Infection of chicken with Eimeria, the causative agents of coccidiosis, is a serious problem for the poultry industry being responsible for varying degrees of morbidity and mortality between infected birds. Eimeria parasites invade and develop within the avian IECs causing tissue damage that results in blood loss, dehydration, nutrient malabsorption, and increased susceptibility to other opportunistic pathogens. The parasite is acquired by the ingestion of sporulated oocysts that release sporocysts, which in turn release invasive sporozoites. These invade the avian intestinal tract and once inside the host cells they round up as a trophozoite. At the end of the cycle, Eimeria parasites leave the cells as merozoites, which further infect fresh host cells. Control of avian coccidia is being a main challenge in veterinary science and, consistently, studies using phage display are directed toward this end. This is reflected on a work where a phage display library was used to screen for peptides with in vitro activity against E. acervulina and E. tenella sporozoites using living purified E. acervulina sporozoites as targets. The selected peptide (PW2) disrupted the sporozoite pellicle, similarly to most natural antimicrobial peptides and showed a very low lytic effect on mammalian and avian cells, suggesting a potential use as a drug against avian coccidiosis. A variation on this theme is the panning of antibody libraries against different development of Eimeria parasites. Heavy chain (VH) and light chain (VL) antibody libraries against E. acervulina merozoites (Zhao et al., 2010) and scFV antibody libraries against E. tenella sporozoites (Abi-Ghanem et al., 2008) were used aiming at the development of new tools for diagnosis and therapy against coccidiosis. Selected examples of these applications are listed in Table 4.

TABLE 4
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Table 4. Summary of phage display applications in Eimeria research.

Studies on Kinetoplastidae–Host Interactions Using Phage Display

The Kinetoplastidae are a class of unicellular and flagellated protozoan parasites responsible for serious diseases in humans and animals. Members of this class include all species of Trypanosomatidae, as Leishmania and Trypanosoma (T. cruzi and T. brucei).

Trypanosoma cruzi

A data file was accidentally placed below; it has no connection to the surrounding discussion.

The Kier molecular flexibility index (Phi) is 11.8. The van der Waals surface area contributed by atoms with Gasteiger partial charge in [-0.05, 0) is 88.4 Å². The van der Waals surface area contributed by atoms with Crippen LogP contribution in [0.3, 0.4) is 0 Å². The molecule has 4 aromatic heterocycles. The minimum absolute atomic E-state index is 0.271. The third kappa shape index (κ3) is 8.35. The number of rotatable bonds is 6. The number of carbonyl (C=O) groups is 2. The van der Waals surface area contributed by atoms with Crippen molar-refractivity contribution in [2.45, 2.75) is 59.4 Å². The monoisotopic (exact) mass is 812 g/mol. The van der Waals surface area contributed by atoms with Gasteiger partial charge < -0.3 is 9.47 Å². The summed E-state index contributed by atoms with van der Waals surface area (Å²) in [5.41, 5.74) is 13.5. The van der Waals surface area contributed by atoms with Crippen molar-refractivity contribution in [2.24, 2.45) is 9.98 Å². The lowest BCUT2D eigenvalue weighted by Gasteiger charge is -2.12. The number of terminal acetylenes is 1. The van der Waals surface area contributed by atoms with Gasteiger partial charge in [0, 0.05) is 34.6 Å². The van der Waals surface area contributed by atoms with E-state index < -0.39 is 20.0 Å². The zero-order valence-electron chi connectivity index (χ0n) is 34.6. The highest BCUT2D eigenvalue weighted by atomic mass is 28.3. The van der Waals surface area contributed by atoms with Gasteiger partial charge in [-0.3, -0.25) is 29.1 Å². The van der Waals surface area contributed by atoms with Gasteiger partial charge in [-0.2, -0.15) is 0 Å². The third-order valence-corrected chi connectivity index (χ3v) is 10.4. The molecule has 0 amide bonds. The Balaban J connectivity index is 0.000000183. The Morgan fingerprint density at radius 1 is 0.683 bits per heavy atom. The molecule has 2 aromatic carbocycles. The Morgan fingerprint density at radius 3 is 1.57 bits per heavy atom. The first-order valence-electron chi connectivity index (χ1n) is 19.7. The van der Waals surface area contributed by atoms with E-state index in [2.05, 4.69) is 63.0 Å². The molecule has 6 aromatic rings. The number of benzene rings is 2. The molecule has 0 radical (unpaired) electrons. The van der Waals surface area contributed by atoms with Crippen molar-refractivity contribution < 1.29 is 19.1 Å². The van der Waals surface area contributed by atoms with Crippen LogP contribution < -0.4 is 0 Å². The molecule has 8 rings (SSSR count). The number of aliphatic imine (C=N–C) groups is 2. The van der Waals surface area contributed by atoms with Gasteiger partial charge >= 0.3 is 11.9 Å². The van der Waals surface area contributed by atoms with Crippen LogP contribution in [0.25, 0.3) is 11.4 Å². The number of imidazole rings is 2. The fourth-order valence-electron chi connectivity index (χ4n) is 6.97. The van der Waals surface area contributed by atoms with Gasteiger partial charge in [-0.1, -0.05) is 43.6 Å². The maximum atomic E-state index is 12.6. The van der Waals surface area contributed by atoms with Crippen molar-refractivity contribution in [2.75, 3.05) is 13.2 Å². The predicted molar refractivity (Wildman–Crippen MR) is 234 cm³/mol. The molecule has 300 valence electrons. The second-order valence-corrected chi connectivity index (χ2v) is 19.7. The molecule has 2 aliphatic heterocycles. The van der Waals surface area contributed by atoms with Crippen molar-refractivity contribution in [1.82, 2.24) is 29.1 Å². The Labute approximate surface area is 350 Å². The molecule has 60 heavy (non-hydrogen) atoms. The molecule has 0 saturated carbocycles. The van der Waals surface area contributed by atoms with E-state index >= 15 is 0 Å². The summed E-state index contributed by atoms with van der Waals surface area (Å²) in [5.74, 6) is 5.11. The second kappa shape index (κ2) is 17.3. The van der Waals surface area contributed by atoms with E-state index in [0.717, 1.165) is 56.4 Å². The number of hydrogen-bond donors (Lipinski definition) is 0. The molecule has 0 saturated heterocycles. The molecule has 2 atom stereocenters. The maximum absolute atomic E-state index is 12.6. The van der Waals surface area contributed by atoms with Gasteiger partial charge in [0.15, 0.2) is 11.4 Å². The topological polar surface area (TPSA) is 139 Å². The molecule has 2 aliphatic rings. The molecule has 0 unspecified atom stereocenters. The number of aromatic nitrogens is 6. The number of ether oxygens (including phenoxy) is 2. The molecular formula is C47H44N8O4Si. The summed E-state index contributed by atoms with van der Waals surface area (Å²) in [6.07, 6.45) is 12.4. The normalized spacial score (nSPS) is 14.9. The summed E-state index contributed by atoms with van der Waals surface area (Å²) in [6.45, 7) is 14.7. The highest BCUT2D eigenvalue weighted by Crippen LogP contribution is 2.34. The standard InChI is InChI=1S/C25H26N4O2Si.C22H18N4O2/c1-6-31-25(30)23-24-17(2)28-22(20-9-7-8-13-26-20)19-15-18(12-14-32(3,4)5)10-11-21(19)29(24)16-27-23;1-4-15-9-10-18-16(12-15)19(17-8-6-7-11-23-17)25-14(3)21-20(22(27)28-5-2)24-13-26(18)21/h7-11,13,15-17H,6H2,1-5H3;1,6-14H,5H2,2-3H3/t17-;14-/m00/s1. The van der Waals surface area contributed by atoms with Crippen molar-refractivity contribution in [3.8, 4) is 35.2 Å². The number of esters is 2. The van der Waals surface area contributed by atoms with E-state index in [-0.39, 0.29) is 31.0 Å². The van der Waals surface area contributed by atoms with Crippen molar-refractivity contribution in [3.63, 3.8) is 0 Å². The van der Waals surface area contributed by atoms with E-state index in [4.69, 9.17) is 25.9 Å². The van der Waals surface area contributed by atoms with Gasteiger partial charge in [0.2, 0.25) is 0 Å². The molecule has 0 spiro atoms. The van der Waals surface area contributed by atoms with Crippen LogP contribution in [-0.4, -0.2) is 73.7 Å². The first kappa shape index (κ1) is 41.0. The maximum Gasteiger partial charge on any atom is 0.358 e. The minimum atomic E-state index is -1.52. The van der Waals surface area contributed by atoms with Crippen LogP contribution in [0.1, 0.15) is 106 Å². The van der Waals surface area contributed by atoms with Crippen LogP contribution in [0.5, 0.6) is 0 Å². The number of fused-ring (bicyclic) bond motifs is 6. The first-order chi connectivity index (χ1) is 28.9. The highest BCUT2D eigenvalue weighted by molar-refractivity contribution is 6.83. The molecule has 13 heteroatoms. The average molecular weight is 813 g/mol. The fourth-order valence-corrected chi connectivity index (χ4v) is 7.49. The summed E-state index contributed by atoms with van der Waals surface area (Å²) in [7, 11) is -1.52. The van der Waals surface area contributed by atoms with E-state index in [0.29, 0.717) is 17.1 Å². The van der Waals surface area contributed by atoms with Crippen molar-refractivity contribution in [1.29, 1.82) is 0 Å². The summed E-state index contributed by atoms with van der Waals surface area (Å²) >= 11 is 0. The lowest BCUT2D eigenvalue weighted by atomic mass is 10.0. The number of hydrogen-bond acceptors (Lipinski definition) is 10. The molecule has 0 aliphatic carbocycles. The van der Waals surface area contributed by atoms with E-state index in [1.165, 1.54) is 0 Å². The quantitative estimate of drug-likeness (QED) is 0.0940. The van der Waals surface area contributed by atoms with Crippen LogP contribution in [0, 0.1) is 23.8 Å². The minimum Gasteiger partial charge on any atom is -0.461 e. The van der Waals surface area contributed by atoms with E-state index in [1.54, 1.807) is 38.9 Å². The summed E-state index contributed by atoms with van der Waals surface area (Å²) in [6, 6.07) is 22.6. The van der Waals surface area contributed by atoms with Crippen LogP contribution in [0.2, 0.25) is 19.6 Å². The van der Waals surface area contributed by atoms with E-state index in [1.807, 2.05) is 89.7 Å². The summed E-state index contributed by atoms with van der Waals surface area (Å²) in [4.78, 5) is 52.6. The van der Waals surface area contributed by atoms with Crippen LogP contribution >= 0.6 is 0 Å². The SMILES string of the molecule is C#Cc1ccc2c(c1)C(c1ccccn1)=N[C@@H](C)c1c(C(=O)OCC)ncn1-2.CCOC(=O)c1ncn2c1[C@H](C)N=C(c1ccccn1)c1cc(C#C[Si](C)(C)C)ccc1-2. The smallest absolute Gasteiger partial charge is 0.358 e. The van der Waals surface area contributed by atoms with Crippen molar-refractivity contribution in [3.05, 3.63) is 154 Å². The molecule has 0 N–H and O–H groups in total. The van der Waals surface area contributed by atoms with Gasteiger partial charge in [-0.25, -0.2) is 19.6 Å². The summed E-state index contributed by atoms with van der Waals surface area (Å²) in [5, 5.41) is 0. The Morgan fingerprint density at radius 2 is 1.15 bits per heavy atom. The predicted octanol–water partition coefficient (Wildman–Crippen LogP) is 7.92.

T. cruzi, the American trypanosome, is an obligatory intracellular parasite that circulates between an invertebrate host (Triatomine insects) and a vertebrate host. In the latter, development of T. cruzi parasite begins with an intracellular amastigote form that reproduce within different cell types by binary fission. After successive rounds of replication, amastigotes differentiate into the infective and non-replicative trypomastigotes, which are released from the infected cell. The surface of the infective trypomastigotes of T. cruzi is covered by glycoproteins important for the adhesion and/or internalization of the parasite to host cells and one example is the superfamily of GPI-anchored glycoproteins named gp85/trans-sialidase. The majority of this superfamily members have at the subterminal carboxyl side the motif VTVxNVFLYNR (known as FLY domain) involved in host cell binding (Magdesian et al., 2001). It has long been known that heart and gastrointestinal tract cells are important targets for T. cruzi infection playing significant roles in pathogenesis and maintenance of parasitic reservoirs. The nature of this tropism is not well known and understanding the determinants of this feature can contribute to T. cruzi control and drug development. Interestingly, random peptide libraries of bacteriophages injected intravenously pointed out to differences in the blood vessels of different organs (Pasqualini and Ruoslahti, 1996; Arap et al., 2002), raising the notion that the vascular bed expressed specific molecular markers or ZIP codes allowing the delivery of cells or molecules to designated targets (Rajotte et al., 1998). Infectious agents could also exploit these differences in the expression of vascular addresses to gain access to target tissues/organs were they could develop. A combination of immortalized endothelial cells (ECs) and phage display methodologies were employed to investigate whether the FLY domain could interact with the blood vessel and contribute to T. cruzi tissue homing. Initially, filamentous bacteriophages were genetically engineered to display the FLY peptide on the pIII minor coat protein (FLY phage). Using that strategy, it was shown that the FLY phage, but not the control phages, binds strongly to ECs derived from the heart and the bladder, two organs in which parasites can be found following infection (Tonelli et al., 2010). Furthermore, hybrid phages injected intravenously into mice demonstrated that FLY binds to the vasculature of different organs but is enriched in the vasculature of the heart, bladder, and esophagus in agreement with the cell binding in vitro assay (Tonelli et al., 2010). These results indicated that T. cruzi tropism at the molecular level could be explained, at least in part, through the interaction of the FLY motif with receptors present in the vascular bed of different organs. Indeed, this was the first experimental demonstration on how the use of phage display technologies can help to elucidate the mechanisms by which T. cruzi interacts with blood vessel receptors in vivo.